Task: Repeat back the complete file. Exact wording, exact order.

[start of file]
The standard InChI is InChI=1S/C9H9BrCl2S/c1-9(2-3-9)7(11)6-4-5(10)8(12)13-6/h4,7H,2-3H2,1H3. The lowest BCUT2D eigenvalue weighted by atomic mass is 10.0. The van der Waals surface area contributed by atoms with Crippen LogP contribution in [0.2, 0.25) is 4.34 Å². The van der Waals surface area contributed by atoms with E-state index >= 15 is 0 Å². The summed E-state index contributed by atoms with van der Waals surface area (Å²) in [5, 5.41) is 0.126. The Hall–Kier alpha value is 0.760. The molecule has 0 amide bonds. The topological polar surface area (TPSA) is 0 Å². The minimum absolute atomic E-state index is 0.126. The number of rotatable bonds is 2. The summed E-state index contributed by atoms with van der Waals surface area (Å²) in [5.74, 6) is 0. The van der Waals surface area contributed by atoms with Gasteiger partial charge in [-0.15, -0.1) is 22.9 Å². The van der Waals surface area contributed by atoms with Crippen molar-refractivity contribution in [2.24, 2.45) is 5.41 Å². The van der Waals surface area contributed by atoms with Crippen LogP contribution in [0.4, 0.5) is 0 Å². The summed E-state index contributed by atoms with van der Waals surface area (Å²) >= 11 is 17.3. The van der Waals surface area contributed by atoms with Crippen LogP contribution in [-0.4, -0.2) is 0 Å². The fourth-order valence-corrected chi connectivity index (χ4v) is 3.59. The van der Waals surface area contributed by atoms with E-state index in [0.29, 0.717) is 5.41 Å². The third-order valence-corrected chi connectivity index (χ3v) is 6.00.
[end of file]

The standard InChI is InChI=1S/C9H9BrCl2S/c1-9(2-3-9)7(11)6-4-5(10)8(12)13-6/h4,7H,2-3H2,1H3. The lowest BCUT2D eigenvalue weighted by atomic mass is 10.0. The van der Waals surface area contributed by atoms with Crippen LogP contribution in [0.2, 0.25) is 4.34 Å². The van der Waals surface area contributed by atoms with E-state index >= 15 is 0 Å². The summed E-state index contributed by atoms with van der Waals surface area (Å²) in [5, 5.41) is 0.126. The Hall–Kier alpha value is 0.760. The molecule has 0 amide bonds. The topological polar surface area (TPSA) is 0 Å². The minimum absolute atomic E-state index is 0.126. The number of rotatable bonds is 2. The summed E-state index contributed by atoms with van der Waals surface area (Å²) in [5.74, 6) is 0. The van der Waals surface area contributed by atoms with Gasteiger partial charge in [-0.15, -0.1) is 22.9 Å². The van der Waals surface area contributed by atoms with Crippen molar-refractivity contribution in [2.24, 2.45) is 5.41 Å². The van der Waals surface area contributed by atoms with Crippen LogP contribution in [0.4, 0.5) is 0 Å². The summed E-state index contributed by atoms with van der Waals surface area (Å²) >= 11 is 17.3. The van der Waals surface area contributed by atoms with Crippen LogP contribution in [-0.4, -0.2) is 0 Å². The fourth-order valence-corrected chi connectivity index (χ4v) is 3.59. The van der Waals surface area contributed by atoms with E-state index in [0.29, 0.717) is 5.41 Å². The third-order valence-corrected chi connectivity index (χ3v) is 6.00.